For any legal teams that are experience a bit of a slowdown over the coming months, it might be an opportunity to do some ‘housekeeping’ and catch up on matters previously sidelined. This could involve working on internal policies and procedures, or document templates and standard forms, reviewing and improving them or more administrative functions, such as building online data rooms, workflow management tools or moving data onto contract management platforms in anticipation of future event driven activity such as fundraises or M&A activity.
Long term opportunities
Looking beyond the short term, the truly opportunistic legal teams will be looking for creative ways in which they can improve efficiency and delivery so as to come out of the present situation in a stronger position than they entered it. In most cases, this will involve making changes to their existing models; some of those may be forced by budgetary constraints, but some will be driven by forward-looking legal managers, open to exploring new ways of working and servicing their internal clients.
Going back to technology, if the move towards greater remote working is the prompt for many teams to ensure that their communication tools are fit for purpose, consider: (i) whether the business has existing tools that can be used more widely or optimized (in our experience it is so often the case that tech solutions are under utilised due to a limited understanding of their potential use cases); or (ii) whether there are other tech solutions available that can benefit your legal team. These could include products such as contract management platforms or document creation and review tools. Understandably, an investment in technology might for many be unrealistic at the present time but if that is the case, it could still be a good time to investigate some of the available products in the market and to start building the internal investment case by demonstrating how they will be able to drive efficiencies and cost savings over the medium to long term.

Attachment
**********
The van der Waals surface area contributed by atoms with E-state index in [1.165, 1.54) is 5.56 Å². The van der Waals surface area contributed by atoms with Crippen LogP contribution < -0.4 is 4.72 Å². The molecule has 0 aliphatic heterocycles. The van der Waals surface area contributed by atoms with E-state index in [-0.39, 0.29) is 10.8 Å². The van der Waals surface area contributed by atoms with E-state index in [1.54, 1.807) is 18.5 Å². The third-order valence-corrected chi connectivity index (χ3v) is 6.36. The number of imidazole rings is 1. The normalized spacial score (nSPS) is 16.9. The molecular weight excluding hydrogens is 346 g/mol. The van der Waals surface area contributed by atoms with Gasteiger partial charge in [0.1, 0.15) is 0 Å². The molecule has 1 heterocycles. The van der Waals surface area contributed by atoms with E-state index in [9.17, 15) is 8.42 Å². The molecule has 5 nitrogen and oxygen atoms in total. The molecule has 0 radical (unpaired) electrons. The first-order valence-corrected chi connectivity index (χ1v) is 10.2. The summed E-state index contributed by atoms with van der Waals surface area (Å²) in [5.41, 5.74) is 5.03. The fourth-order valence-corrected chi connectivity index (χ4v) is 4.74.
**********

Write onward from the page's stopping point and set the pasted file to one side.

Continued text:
Another likely consequence for legal teams will be continued downward pressure on costs, and in the short term at least, measures such as head count freezes and even staffing reductions will inevitably be amongst the responses that many businesses take. Anticipating this, legal team managers could be reviewing both internal and external resources in light of such measures. Internally, look at the underlying processes, work methods and prioritization models to weed out obvious inefficiencies and free up lawyers’ time - whilst no lawyer enjoys time recording, maintaining some record of how time is spent over a representative period, can be an effective way of gathering informative data. Externally, look at existing service providers and their costs and consider alternative options such as legal consultants or remote lawyers, that can be switched on or off at short notice giving significant control and flexibility on costs. Businesses have more options than ever before when it comes to servicing legal needs and should ensure they familiarise themselves with them.
The world is experiencing an event that does feel unprecedented, and most of us have more questions than answers, but we should remain positive. We will emerge from the current situation, and there will be transformative opportunities for many businesses and the legal teams within them. With that in mind, even amongst the current turmoil, we should all try to look forward and start to put plans in place to be well positioned as we move into a recovery phase and beyond.
By Rob Shakespeare.